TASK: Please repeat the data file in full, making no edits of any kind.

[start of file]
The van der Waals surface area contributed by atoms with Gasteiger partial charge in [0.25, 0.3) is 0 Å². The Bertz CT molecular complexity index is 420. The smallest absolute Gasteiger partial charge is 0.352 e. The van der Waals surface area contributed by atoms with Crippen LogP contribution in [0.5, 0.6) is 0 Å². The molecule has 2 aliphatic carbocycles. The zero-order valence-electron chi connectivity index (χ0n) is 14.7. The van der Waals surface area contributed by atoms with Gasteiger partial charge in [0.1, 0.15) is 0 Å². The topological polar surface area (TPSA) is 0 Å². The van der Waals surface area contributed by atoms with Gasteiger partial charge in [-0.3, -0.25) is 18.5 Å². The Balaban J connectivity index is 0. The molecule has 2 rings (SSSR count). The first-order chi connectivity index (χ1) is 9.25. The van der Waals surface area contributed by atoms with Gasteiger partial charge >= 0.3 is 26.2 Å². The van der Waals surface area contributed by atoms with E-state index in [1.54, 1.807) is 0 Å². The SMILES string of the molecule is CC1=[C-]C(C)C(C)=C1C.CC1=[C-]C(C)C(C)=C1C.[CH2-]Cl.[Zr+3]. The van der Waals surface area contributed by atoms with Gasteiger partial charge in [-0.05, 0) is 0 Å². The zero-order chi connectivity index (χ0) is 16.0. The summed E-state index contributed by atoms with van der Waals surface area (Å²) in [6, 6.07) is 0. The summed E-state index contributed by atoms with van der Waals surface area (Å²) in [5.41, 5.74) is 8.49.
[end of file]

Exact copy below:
The van der Waals surface area contributed by atoms with Gasteiger partial charge in [0.25, 0.3) is 0 Å². The Bertz CT molecular complexity index is 420. The smallest absolute Gasteiger partial charge is 0.352 e. The van der Waals surface area contributed by atoms with Crippen LogP contribution in [0.5, 0.6) is 0 Å². The molecule has 2 aliphatic carbocycles. The zero-order valence-electron chi connectivity index (χ0n) is 14.7. The van der Waals surface area contributed by atoms with Gasteiger partial charge in [0.1, 0.15) is 0 Å². The topological polar surface area (TPSA) is 0 Å². The van der Waals surface area contributed by atoms with Gasteiger partial charge in [-0.3, -0.25) is 18.5 Å². The Balaban J connectivity index is 0. The molecule has 2 rings (SSSR count). The first-order chi connectivity index (χ1) is 9.25. The van der Waals surface area contributed by atoms with Gasteiger partial charge >= 0.3 is 26.2 Å². The van der Waals surface area contributed by atoms with E-state index in [1.54, 1.807) is 0 Å². The SMILES string of the molecule is CC1=[C-]C(C)C(C)=C1C.CC1=[C-]C(C)C(C)=C1C.[CH2-]Cl.[Zr+3]. The van der Waals surface area contributed by atoms with Gasteiger partial charge in [-0.05, 0) is 0 Å². The zero-order chi connectivity index (χ0) is 16.0. The summed E-state index contributed by atoms with van der Waals surface area (Å²) in [6, 6.07) is 0. The summed E-state index contributed by atoms with van der Waals surface area (Å²) in [5.41, 5.74) is 8.49.